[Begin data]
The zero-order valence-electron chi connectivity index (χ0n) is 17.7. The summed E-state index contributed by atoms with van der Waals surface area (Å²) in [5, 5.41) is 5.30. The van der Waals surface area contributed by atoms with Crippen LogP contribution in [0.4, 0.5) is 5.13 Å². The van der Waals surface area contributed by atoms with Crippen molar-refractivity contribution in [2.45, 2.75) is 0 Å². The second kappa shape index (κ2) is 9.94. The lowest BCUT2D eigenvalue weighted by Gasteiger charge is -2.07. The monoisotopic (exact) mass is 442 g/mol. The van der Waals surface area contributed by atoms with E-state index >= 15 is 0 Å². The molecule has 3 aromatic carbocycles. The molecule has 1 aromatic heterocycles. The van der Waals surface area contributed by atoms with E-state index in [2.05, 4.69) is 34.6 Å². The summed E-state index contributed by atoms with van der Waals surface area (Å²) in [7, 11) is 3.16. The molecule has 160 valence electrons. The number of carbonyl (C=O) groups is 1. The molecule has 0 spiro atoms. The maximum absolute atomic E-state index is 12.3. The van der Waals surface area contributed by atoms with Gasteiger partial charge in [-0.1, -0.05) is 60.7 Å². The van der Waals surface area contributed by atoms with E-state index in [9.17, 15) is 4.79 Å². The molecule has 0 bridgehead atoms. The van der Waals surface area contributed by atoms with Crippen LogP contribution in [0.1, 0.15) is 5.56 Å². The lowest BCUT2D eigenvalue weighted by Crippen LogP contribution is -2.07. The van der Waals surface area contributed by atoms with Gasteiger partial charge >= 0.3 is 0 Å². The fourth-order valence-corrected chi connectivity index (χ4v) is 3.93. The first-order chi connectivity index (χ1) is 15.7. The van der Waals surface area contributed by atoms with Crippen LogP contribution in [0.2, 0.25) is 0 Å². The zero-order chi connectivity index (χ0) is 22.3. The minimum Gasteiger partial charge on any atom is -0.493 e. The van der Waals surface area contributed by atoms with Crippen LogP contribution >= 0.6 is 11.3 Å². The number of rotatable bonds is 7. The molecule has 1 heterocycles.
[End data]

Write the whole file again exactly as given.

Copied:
The zero-order valence-electron chi connectivity index (χ0n) is 17.7. The summed E-state index contributed by atoms with van der Waals surface area (Å²) in [5, 5.41) is 5.30. The van der Waals surface area contributed by atoms with Crippen LogP contribution in [0.4, 0.5) is 5.13 Å². The van der Waals surface area contributed by atoms with Crippen molar-refractivity contribution in [2.45, 2.75) is 0 Å². The second kappa shape index (κ2) is 9.94. The lowest BCUT2D eigenvalue weighted by Gasteiger charge is -2.07. The monoisotopic (exact) mass is 442 g/mol. The van der Waals surface area contributed by atoms with E-state index >= 15 is 0 Å². The molecule has 3 aromatic carbocycles. The molecule has 1 aromatic heterocycles. The van der Waals surface area contributed by atoms with E-state index in [2.05, 4.69) is 34.6 Å². The summed E-state index contributed by atoms with van der Waals surface area (Å²) in [7, 11) is 3.16. The molecule has 160 valence electrons. The number of carbonyl (C=O) groups is 1. The molecule has 0 spiro atoms. The maximum absolute atomic E-state index is 12.3. The van der Waals surface area contributed by atoms with Gasteiger partial charge in [-0.1, -0.05) is 60.7 Å². The van der Waals surface area contributed by atoms with E-state index in [9.17, 15) is 4.79 Å². The molecule has 0 bridgehead atoms. The van der Waals surface area contributed by atoms with Crippen LogP contribution in [0.1, 0.15) is 5.56 Å². The lowest BCUT2D eigenvalue weighted by Crippen LogP contribution is -2.07. The van der Waals surface area contributed by atoms with Gasteiger partial charge >= 0.3 is 0 Å². The fourth-order valence-corrected chi connectivity index (χ4v) is 3.93. The first-order chi connectivity index (χ1) is 15.7. The van der Waals surface area contributed by atoms with Crippen LogP contribution in [0.2, 0.25) is 0 Å². The zero-order chi connectivity index (χ0) is 22.3. The minimum Gasteiger partial charge on any atom is -0.493 e. The van der Waals surface area contributed by atoms with Crippen LogP contribution >= 0.6 is 11.3 Å². The number of rotatable bonds is 7. The molecule has 1 heterocycles.